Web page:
31/3-1/4/16. We have made it to Frankston which is a suburb of Melbourne, or at least “joined” to the city, judging by the train ride today.
The ferry from Phillip Island to the mainland runs at Very Early o’clock, lunch time or early evening. With a 10 o’clock booking of a computer and printer in the local library (so that we could complete and print our boarding passes for the cruise – did we mention that we are going on a cruise??!! – before the deadline) we went for the middle option.
It was quite uneventful apart from requiring us to unload all the bags from the bikes and carry them down quite a long way down steps and along the jetty before getting on board and then reversing the procedure at the other end – a pain in the derriere!
Once back on the mainland we had a shortish journey to the campsite in Somerville which was mostly along quiet roafs or a cycle trail. However, there was a spell on a busier road where Christine got a foretaste of the attitude of local drivers when she was sworn at by a passing van driver, the only apparent provocation for which being that she was riding along “his” road!
The campsite was another one principally given over to permanent residents with only a few sites for “travellers”. We took the last available site – which was lucky as it was quite some way to the next one. For pretty much the first time we encountered a camp kitchen where it was better to shut your eyes than look at the filthy state it was in! (But the loos were spotless!) Another first was a kitchen where the water was not advisable for drinking being from a borehole. Potable water was available from a tank about 50 yards away.
The plan for Friday was to take a short ride to an offshoot of the Melbourne Botanic Gardens nearby and then go to a nearby campsite. A double fail for Stephen’s navigation, ably assisted by his “pet” Garmin satnav!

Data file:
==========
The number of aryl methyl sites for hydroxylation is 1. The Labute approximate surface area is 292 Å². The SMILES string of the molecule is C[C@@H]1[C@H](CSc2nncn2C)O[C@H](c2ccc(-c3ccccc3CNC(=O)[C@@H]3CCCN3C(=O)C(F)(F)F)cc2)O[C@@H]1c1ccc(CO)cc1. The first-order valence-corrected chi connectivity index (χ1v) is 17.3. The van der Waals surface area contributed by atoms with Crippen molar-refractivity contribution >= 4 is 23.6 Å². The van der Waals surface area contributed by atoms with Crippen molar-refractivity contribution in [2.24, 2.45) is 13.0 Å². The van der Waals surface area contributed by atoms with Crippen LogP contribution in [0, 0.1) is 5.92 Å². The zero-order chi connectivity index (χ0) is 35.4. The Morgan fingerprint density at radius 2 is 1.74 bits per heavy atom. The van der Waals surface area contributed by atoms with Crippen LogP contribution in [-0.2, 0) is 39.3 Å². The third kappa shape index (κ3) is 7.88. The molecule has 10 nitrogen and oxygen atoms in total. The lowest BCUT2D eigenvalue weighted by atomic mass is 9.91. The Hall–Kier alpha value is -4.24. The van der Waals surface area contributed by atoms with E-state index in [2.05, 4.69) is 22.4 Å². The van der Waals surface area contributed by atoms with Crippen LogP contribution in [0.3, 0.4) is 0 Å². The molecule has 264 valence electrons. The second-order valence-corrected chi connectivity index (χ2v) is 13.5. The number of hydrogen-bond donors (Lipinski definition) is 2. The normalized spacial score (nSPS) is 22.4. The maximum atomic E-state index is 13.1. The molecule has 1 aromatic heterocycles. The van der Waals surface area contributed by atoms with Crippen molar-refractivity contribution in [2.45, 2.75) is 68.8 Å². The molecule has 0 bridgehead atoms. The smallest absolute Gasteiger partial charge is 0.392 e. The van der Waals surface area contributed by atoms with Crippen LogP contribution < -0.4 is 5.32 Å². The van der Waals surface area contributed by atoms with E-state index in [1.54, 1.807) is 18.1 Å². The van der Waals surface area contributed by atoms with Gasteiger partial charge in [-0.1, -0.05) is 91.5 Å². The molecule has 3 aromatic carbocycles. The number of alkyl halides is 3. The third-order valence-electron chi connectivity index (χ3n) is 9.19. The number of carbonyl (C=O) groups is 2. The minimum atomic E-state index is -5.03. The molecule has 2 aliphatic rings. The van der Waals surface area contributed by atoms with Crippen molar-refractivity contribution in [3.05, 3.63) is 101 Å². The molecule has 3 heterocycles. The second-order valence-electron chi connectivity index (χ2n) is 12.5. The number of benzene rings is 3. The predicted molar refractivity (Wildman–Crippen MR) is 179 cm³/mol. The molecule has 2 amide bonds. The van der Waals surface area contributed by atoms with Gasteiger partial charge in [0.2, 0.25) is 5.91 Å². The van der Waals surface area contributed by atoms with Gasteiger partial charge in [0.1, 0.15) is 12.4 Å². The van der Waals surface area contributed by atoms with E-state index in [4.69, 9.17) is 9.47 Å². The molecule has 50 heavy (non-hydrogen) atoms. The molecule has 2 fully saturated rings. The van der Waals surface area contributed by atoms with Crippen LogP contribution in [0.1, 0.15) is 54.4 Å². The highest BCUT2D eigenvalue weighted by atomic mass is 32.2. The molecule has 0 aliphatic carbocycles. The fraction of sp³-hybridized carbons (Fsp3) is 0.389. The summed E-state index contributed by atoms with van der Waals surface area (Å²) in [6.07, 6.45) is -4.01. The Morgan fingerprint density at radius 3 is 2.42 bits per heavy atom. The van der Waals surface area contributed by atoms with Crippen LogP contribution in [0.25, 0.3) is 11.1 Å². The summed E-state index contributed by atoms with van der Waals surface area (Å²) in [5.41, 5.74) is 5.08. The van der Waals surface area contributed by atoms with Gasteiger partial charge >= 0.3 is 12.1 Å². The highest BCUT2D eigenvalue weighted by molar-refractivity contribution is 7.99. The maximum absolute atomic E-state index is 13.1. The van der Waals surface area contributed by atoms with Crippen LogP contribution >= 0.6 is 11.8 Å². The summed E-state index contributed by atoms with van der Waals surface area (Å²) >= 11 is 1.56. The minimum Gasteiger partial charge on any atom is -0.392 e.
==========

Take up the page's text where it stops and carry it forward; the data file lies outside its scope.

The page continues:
Firstly, the ride to the garden was over 20 km, not the “12 or 13” he had promised Christine, this on a morning when she was feeling a bit under the weather. The longer distance was made worse by the undulating nature of the landscape when we had both been naively expecting flatness.
The Australian Garden was, however, even better than expected. It was given over to native plants and presenting them in situations representative of the natural landscape that they come from – as the name implies, of course. It was very different to a British garden such as Kew or Wisley, but none the wose for that. We were both very taken with it.
The second navigation faux pas was heading for the wrong campsite – one further from the garden and also, sort of, heading back the way we had come. This was compounded by the unfriendliness of the roads (more undulations) and the traffic (what is it about Victorian drivers compared to those in NSW?). Christine was quite “spooked” after she was “buzzed” three times by drivers taking exception to her presence on the carriageway when there was either no shoulder or one covered in gravel and sand. She resorted to walking the last 5 or 6 km, except where there was a footpath or, briefly, a track away from the road.
The campsite, when we arrived, was a blessed relief even though it was relatively expensive at $40 per night